ASKED to name his targets recently, Emanuel Navarrete answered: “Josh Warrington” and he will appear on the IBF featherweight champion’s radar with victory this week. On Friday night (October 9), Navarrete steps up from 122lbs to meet southpaw Ruben Villa for the vacant WBO featherweight championship.
The title was vacated by Shakur Stevenson, a fighter Villa knows well. They shared four fights as amateurs and Villa also had a win over Devin Haney in the unpaid ranks.
The 23-year-old from Salinas, California is a classy operator, unbeaten in 18 fights as a pro. His last three bouts have been 10-rounders that have brought him unanimous points wins over opponents with a combined record of 60-3.
Last time out in January, Cuban banger Alexei Collado (26-2) was comprehensively outpointed, Villa dropping only two rounds on two scorecards and one on the other.
Navarrete has the higher profile and Top Rank chief Bob Arum went as far as to say he is the best Mexican fighter on the planet during his reign as WBO super-bantamweight champion that brought him five defences in a whirlwind nine months.
That’s a statement that reckoned without Saul “Canelo” Alvarez obviously, but the 25-year-old known as “Vaquero” (Cowboy) would unquestionably be near the top of lists that rated fighters for excitement and activity.
The story went Top Rank wanted to keep Navarrete in the gym to prevent him outgrowing 122lbs and once the time was right for everyone, stablemate Stevenson moved up to 130lbs and Navarrete also went up.
The WBO matched Navarrete with former super-bantam champion Jessie Magdaleno for the vacant 126lb belt, but he was unhappy with the money being offered and Villa stepped in.
Trained by Max Garcia, Villa is a polished technician. Collado spoke of his movement after being well beaten in January and previous opponent Ruben Cervera (10-0) said he found Villa to be much faster than he imagined and so good at controlling the distance.
Villa has been boxing for a long time – he was five when he first went to the gym and compiled a reported 135-7 amateur record – and it shows.
He says his approach to boxing follows Floyd Mayweather’s “the less you get hit, the longer you last” mantra and when opponents miss Villa, he counters with precise threes and fours.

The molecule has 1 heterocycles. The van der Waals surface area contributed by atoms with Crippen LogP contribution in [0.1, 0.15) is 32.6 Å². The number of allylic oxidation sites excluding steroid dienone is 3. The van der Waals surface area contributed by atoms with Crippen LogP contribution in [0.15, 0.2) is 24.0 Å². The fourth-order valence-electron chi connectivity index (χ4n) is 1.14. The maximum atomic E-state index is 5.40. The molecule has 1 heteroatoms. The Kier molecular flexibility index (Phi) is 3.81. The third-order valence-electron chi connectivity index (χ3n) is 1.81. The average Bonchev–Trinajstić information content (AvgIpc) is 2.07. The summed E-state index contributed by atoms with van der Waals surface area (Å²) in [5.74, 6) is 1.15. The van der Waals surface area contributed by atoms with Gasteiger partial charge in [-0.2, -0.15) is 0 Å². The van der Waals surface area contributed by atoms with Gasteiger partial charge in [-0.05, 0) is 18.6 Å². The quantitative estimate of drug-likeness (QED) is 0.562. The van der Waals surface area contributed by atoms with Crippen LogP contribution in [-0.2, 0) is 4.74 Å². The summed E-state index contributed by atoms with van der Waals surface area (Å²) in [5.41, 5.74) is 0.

Villa is neat, slippery and smooth and the same cannot really be said for Navarrete, who’s trained by his uncle Pedro, beaten in the UK by Stephen Smith six years ago and still punching for pay at the age of 39.
Navarrete (31-1) says his strength is his ability to throw “many power shot combos” and the punches come from everywhere.
He switches stances, punches off the wrong foot and when he launches himself into lead uppercuts and hooks, they sometimes miss by inches.
But when he lands, Navarrete usually hurts opponents and once they are hurt, he is quick to jump through the gears and doesn’t stop throwing until the referee tells him to.
He’s stopped 14 of his last 15 opponents, but the wins over Isaac Dogboe apart, when he won the title as a 5/1 underdog and beat him in the rematch, Navarrete faced fairly moderate opposition as 122lb champion.
Francisco de Vaca (20-0) was overmatched, Juan Miguel Elorde (28-1) was 32 years old and took the fight at short notice, and both Francisco Horta (20-3-1) and Jeo Santisima (19-2) were untested at world level.
Only Filipino Santisima made it beyond four rounds, on the undercard of Tyson Fury-Deontay Wilder II in February.
It took Navarette until the 11th to stop him and he put that down to hurting his right hand in the middle rounds and his constant battle with squeezing his long 5ft 7in body down to 122lbs.
The inevitable move up to 126lbs was announced with a predictable six-round breakdown of Uriel Lopez (13-13-1) in June.
It wasn’t until the fifth of that fight that Navarrete started putting any meat into his punches.
Up to then, he had treated the fight as a spar, but once he sensed Lopez growing in confidence, Navarrete opened up to drop him with a body shot and he unloaded non-stop punches in the sixth to beat the demoralised Mexican to his knees for the finish.
The only blemish on Navarrete’s record is a loss to Daniel Argueta (4-0) over four rounds in July 2012. He is unbeaten in his last 27. Villa is a step up from Navarrete’s last few opponents, but though he makes fewer mistakes than the Mexican, he has to find a way to deal with a fighter who has a five-and-a-half-inch reach advantage, a huge engine and a heavy punch.
We don’t think Villa will find the answers and we go for Navarrete to win on points.
The contest will be held inside Top Rank’s Bubble at the MGM Grand in Las Vegas. The undercard features Kazakhstan’s ex-amateur standout Zhanibek Alimkhanuly.